Secure IT Structure services, Network, Server & Application Management Service

Technology Focus

 

Type of Databases
  • Oracle 9i
  • Oracle 10g
  • Oracle11g
  • Microsoft SQL Server 2000(Personal Edition, Developer Edition, Enterprise Edition)
  • Microsoft SQL Server 2005(Developer Edition, Standard Edition, Enterprise)
  • Microsoft SQL Server 2008(Developer Edition, Standard Edition, Enterprise Edition, Web Edition)
  • MY SQL
  • SYBASE
  • Firebird
  • Interbase
  • Paradox
  • DB2
  • MS Access
VPN Connections
  • IP SEC (Internet Protocol Security)
  • PPTP (Point-to-point tunneling protocol)
  • SSL VPN through Citrix
  • L2TP (Layer 2 Tunneling Protocol)
Types of Firewall
  • Cisco PIX 501
  • Cyberoam
  • Fortigate
  • Sonicwall
Server Operating Systems
  • Microsoft Windows Server 2008 (Standard Edition, Enterprise Edition, Data Centre Edition)
  • Small Business Server 2008
  • Microsoft Windows Server 2003 R2 (Standard Edition, Enterprise Edition, Data Centre Edition)
  • Small Business Server 2003 R2
  • Microsoft Windows Server 2003 (Standard Edition, Enterprise Edition, Data Centre Edition)
  • Small Business Server 2003
  • Microsoft Windows Server 2000
  • Microsoft Windows NT Server
  • Red Hat Enterprise Linux 4.0
  • Red Hat Enterprise Linux 5.0
  • MAC OS X 10.4.0
  • MAC OS X 10.5.0
  • Ubuntu Linux
  • Suse Linux
  • Fedora Linux
Type of Servers
  • Dell PowerEdge R300 Rack-Mount
  • IBM Blade Server
  • HP ML150 G2 and G3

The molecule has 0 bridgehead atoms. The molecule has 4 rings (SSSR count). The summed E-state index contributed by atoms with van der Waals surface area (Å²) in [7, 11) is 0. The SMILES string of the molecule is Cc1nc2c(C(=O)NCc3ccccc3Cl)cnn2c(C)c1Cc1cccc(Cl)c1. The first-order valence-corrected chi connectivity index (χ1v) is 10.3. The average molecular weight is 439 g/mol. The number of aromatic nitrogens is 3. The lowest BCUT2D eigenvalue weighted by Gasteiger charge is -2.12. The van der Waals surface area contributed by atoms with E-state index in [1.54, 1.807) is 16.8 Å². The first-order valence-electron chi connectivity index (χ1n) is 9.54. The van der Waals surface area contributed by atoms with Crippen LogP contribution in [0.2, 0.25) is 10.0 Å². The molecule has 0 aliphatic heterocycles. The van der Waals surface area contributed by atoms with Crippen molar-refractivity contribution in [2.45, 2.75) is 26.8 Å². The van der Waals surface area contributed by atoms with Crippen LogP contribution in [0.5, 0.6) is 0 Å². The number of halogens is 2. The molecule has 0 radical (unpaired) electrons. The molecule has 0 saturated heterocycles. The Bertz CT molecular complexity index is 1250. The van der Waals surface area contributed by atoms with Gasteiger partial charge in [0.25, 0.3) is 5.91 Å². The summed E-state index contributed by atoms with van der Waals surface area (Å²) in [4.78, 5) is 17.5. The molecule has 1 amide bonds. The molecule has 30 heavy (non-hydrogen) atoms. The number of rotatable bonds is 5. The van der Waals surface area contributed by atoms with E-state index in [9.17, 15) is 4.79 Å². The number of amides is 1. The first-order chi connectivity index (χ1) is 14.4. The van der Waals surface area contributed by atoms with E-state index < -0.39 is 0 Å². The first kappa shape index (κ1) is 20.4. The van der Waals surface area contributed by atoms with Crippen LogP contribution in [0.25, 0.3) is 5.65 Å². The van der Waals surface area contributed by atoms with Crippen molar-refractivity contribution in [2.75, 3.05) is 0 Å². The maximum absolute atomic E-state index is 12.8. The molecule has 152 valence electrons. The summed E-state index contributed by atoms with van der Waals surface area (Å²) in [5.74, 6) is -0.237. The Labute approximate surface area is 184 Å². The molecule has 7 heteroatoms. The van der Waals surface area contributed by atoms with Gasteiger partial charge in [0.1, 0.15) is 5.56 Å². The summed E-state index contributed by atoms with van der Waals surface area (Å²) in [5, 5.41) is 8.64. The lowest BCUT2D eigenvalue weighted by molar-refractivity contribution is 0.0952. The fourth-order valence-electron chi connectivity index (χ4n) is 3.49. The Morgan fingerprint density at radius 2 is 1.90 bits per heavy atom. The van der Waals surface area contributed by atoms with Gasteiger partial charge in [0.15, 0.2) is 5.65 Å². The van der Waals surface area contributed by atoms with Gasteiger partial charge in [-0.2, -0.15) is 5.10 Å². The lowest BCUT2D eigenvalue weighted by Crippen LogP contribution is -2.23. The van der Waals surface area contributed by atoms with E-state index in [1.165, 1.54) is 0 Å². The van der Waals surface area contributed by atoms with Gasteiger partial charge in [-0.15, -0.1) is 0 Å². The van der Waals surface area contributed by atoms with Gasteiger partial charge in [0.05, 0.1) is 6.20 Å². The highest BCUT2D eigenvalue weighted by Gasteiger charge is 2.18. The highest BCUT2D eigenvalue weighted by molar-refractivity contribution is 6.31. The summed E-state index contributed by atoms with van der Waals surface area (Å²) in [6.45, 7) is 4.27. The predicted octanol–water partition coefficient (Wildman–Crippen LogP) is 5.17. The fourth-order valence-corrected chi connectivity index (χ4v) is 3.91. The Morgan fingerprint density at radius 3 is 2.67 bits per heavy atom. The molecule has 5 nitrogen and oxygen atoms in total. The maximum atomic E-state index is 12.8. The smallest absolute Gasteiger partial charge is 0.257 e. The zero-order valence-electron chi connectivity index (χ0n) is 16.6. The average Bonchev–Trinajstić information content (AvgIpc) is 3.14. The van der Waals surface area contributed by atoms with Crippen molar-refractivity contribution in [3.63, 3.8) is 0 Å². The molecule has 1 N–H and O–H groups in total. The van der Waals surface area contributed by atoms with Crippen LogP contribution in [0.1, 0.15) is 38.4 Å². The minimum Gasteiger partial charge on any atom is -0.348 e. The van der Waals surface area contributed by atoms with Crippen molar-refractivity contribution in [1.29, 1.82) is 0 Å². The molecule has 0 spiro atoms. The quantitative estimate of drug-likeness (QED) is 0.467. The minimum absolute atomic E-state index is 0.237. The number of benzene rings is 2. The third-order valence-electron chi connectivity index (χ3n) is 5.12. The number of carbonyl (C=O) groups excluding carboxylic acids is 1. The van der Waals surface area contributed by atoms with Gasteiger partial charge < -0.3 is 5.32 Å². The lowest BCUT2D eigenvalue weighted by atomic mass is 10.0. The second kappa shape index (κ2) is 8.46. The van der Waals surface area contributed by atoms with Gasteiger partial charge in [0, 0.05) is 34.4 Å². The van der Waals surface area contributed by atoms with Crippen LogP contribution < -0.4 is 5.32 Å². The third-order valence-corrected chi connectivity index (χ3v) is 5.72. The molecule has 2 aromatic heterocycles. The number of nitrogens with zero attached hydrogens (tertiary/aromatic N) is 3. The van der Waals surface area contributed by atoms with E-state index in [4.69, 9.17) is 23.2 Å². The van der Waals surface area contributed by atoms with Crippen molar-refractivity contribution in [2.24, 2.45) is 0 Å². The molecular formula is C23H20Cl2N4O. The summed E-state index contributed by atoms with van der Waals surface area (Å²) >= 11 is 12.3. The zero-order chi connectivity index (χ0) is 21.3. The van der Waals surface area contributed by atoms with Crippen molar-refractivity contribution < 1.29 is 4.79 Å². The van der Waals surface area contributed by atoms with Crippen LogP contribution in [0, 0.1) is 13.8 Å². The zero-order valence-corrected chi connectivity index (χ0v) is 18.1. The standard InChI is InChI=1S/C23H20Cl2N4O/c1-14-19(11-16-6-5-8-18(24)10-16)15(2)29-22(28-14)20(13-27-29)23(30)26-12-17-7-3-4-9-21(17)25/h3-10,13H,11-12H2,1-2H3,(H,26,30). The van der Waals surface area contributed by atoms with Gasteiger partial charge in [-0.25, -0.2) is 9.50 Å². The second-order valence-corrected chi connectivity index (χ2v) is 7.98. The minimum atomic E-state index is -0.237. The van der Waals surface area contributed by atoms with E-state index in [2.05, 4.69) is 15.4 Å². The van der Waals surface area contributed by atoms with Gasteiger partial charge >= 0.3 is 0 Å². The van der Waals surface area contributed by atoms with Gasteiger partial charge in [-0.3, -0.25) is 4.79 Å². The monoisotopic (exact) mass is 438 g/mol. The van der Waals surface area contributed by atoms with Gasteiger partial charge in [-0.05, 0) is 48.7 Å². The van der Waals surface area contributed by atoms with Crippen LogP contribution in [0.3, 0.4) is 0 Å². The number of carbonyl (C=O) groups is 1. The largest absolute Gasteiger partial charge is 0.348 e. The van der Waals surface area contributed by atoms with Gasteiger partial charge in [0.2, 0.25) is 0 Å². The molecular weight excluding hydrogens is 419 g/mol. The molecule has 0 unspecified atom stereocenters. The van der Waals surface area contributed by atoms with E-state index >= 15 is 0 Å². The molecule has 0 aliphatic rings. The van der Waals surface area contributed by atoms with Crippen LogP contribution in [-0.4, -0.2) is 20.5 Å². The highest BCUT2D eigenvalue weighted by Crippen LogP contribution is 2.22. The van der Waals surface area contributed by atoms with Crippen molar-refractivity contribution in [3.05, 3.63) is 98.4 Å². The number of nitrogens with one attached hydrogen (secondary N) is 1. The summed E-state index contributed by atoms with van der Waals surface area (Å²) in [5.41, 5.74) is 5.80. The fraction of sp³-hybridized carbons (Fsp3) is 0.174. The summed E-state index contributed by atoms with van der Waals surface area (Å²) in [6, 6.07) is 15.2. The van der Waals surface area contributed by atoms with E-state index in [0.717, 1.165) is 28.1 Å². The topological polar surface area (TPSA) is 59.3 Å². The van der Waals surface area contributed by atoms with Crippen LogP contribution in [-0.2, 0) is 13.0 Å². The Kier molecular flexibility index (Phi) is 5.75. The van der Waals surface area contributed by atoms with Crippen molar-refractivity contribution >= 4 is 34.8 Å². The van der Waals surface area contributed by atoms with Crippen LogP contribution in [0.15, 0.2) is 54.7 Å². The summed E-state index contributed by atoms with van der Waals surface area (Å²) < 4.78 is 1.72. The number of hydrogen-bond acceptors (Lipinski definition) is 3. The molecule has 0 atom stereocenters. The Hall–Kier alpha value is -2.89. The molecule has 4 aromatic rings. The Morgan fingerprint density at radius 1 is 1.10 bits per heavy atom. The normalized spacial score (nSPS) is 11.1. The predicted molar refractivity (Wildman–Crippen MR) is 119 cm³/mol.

• IBM X Series Server
Microsoft Technologies
  • SharePoint Server 2007
  • SharePoint Server 2003
  • Project Server 2007
  • Project Server 2003
  • Windows XP Embedded
  • BizTalk Server2006 R2
  • BizTalk Server 2006
  • BizTalk Server 2004
  • BizTalk Server 2002
  • Exchange Server 2007
  • Exchange Server 2003
  • ISA Server 2006
  • ISA Server 2004
  • Office Communication Server 2007
  • Live Communication Server 2005
  • Live Communication Server 2003
  • System Management Server 2003R2
  • System Management Server 2003
Virtual Machine OS
  • Microsoft Windows Vista (Ultimate, Enterprise, Standard, Business, Home Premium)
  • Microsoft Windows XP SP2 (Home Edition, Professional Edition)
  • Microsoft Windows Media Centre Edition
  • Microsoft Windows 2000
  • Microsoft Windows 98
IP SEC (Internet Protocol Security)

IPSec protocols operate at the network layer, layer 3 of the OSI model. Other Internet security protocols in widespread use, such as SSL, TLS and SSH, operate from the transport layer up (OSI layers 4 - 7). This makes IPSec more flexible, as it can be used for protecting layer 4 protocols, including both TCP and UDP, the most commonly used transport layer protocols. IPSec has an advantage over SSL and other methods that operate at higher layers: an application doesn't need to be designed to use IPSec, whereas the ability to use SSL or another higher-layer protocol must be incorporated into the design of an application.

IPSec is a framework of open standards that provides data confidentiality, data integrity, and data authentication between participating peers. IPSec provides these security services at the IP layer; it uses IKE to handle negotiation of protocols and algorithms based on local policy and to generate the encryption and authentication keys to be used by IPSec. IPSec can be used to protect one or more data flows between a pair of hosts, between a pair of security gateways, or between a security gateway and a host.
PPTP (Point-to-point tunneling protocol)